This post assumes a basic knowledge of Scala and SBT set up

Before we start, we need to know what exactly SBT is.

SBT stands for Scala Build Tool, as explained by the docs here, the next logical question should be “ What is a Build Tool ? “. If you did, great because I once asked the same question. A Build Tool as explained here is basically software that helps you simplify and automate most tasks that you use in your development process, from managing dependencies (other libraries you need) to tasks such as creating a JAR, pushing to docker e.t.c. Some really popular build tools include Maven, NPM e.t.c

SBT is pretty wide, and it cannot be covered it in a post. We won’t go too deep into the inner mechanics of SBT, because it’s quite complicated for beginners. We will just look at how to use it to make life easier for us :), So we’ll try to deal only with the basics and make it relatable.

One thing that’s very common and particular about build tools is that they define a pretty strict directory structure for them to work properly, as there are a lot of internal processes performed by them that expect your project to be structured in a certain way. SBT is not an exception as seen here.

To make this tutorial more relatable and show some basic capabilities, We will use SBT to create a library that depends on another library for validating phone numbers (dependency management), create a JAR file and also push the JAR file of our word dominating library to the world for others to use.

Sadly, we won’t actually write any Scala code, but we will assume that the actual code exists in the src/main/scala/ directory of our project.

We start by creating our library as a project called phony in “/tmp/phony”, which makes our projects base directory phony.

Below, we see that the minimal and regular directory structure SBT requires of us is a configuration file (*.sbt) as well as the src directory.

Where my project in our case is phony, the main directory needed is the src directory which contains your source code. The project directory is not entirely necessary at this point.

The default configuration file needed by SBT that more or less defines your project is any file in the base directory with a .sbt extension but conventionally called build.sbt.

View this gist on GitHub

N.B If all you have is the build.sbt without the src directory, and you run sbt, SBT will create a workspace in that directory for you (i.e create a src directory).

We’ve done something really spectacular with just these 5 lines in SBT and I will go by them one after the other.

Before we begin, you may notice the symbol :=This for simplicity is to establish a key-value relationship between the left operand which can be a setting for your project and the right operand which is the value for that setting.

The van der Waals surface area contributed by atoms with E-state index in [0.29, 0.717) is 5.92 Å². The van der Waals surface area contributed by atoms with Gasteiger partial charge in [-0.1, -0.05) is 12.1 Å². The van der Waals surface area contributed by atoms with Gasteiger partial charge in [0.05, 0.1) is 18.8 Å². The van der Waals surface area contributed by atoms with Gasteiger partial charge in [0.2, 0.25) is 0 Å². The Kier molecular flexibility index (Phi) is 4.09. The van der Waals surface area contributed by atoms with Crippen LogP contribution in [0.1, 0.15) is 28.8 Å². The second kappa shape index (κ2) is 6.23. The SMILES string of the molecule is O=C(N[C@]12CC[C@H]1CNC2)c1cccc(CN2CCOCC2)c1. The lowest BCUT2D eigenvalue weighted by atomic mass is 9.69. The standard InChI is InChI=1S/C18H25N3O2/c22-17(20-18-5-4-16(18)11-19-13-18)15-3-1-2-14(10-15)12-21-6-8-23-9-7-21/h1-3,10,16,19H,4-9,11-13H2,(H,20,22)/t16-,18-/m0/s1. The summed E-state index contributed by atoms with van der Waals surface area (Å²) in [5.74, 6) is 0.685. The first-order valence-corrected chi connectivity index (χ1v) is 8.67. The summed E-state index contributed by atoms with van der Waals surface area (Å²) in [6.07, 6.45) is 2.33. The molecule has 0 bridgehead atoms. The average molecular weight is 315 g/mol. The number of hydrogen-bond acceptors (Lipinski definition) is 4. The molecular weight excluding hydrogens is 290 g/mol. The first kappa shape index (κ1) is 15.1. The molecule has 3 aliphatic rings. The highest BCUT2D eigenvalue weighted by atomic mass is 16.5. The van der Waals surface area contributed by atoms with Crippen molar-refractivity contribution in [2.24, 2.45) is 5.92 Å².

1. name: A setting is used to tell SBT what name you will like to give this project (phony in our case)
  2. version: Another setting that tells SBT what version of your project you are currently working on.
  3. scalaVersion: basically tells SBT what scala version of your project you want to use to run this codebase. If the version does not exist on your local computer, it will download it for you. [Cool right :)]
  4. organization: A setting that tells SBT the name of your organization, conventionally your major domain name in reverse order. You may be wondering how these are important to writing our world-dominating library, don’t worry, we will get to that soon.
  5. libraryDependencies: This tells SBT what external library to fetch and add or put in your classpath (hence the +=), for you to use in your own project (Google’s phone number validator in this case.)

Let’s imagine you have written your scala code as explained here, then you now want to compilerun and also test your code

SBT helps us do all of these with these basic commands when run from the base directory of your project.

We’ve done a pretty minimal setup, Now let’s see how SBT can help us to run our code and even push our code to some repository for others to use. We will look into some basic commands provided by SBT.

sbt clean: Cleans your project, removing files produced by a previous build

sbt compile: Compiles your code …. duurh … :)

sbt run: Runs detected main class (If there are multiple, It’ll outline the main classes for you to select the actual main class to run )

sbt test: Runs tests

Here is a very good post that talks about the basic sbt commands

At this stage, we have actually used SBT to clean, compile, run and test our world-dominating library, now we are ready to publish our code to the world for the puny humans to use.